A profile of older community-dwelling home care clients with heart failure in Ontario.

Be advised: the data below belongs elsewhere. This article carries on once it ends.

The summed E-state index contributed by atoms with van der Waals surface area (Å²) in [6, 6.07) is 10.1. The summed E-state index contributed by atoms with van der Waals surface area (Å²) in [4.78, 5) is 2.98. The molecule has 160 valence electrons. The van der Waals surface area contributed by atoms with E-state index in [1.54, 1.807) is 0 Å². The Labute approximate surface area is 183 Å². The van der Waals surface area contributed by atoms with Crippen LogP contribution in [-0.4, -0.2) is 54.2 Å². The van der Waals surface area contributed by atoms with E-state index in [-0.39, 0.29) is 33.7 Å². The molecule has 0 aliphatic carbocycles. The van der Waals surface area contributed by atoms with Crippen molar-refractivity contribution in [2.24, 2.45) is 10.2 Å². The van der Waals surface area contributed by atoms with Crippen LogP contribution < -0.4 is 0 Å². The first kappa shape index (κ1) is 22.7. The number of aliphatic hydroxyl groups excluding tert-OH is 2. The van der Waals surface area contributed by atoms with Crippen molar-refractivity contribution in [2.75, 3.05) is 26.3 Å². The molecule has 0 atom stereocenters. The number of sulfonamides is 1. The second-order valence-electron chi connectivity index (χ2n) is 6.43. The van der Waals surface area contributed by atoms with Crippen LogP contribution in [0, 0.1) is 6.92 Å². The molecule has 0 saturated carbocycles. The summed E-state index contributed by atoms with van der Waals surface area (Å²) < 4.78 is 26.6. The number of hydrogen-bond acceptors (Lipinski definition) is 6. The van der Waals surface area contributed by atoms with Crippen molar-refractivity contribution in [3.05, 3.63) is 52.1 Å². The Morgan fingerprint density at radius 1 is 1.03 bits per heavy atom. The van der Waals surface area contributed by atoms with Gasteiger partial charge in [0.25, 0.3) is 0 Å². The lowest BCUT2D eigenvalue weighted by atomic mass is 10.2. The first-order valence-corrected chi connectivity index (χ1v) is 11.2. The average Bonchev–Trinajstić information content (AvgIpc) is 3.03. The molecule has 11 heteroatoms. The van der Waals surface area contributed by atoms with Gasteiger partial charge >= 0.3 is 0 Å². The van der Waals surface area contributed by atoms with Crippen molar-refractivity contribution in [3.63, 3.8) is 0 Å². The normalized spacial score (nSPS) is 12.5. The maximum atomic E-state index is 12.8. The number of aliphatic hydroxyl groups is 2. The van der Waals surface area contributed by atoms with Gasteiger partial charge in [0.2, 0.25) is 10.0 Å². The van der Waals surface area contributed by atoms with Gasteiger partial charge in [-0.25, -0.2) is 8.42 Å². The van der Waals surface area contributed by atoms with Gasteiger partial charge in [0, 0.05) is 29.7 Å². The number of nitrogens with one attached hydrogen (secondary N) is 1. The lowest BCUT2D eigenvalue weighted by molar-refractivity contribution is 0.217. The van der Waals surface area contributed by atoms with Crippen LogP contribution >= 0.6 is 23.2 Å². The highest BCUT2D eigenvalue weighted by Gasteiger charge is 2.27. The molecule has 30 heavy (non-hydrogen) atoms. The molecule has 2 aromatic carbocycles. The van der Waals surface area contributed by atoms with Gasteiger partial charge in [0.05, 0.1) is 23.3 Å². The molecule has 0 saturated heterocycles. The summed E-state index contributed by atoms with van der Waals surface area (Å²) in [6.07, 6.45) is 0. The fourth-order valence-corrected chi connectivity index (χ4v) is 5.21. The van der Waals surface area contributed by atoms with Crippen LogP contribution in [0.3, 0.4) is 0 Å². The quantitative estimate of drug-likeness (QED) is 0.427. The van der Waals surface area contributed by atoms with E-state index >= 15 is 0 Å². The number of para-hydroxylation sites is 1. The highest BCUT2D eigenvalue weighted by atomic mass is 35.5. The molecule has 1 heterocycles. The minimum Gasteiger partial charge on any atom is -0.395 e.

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INTRODUCTION: The aging of the Canadian population is associated with a rising burden of heart failure (HF), a condition associated with significant morbidity, mortality and health service use. METHODS: We used data from the Ontario Resident Assessment Instrument-Home Care database for all long-stay home care clients aged 65 years or older to (1) describe the demographic and clinical characteristics of home care clients with HF and (2) examine service use among home care clients with HF to promote management at home with appropriate services. RESULTS: Compared with other home care clients, HF clients exhibit more health instability, take more medications, experience more comorbid conditions and receive significantly more nursing, homemaking and meal services. They are hospitalized more frequently, have significantly more emergency department visits and use more emergent care. DISCUSSION: HF clients are a more complex group than home care clients in general. Patient self-care must be tailored to the clinical characteristics, patterns of service use and barriers to self-care of the client. This is particularly true for older, frail and medically complex HF patients, many of whom require home care services. This work provides a background upon which to base initiatives to help these higher-needs clients manage their HF at home with appropriate support and services.
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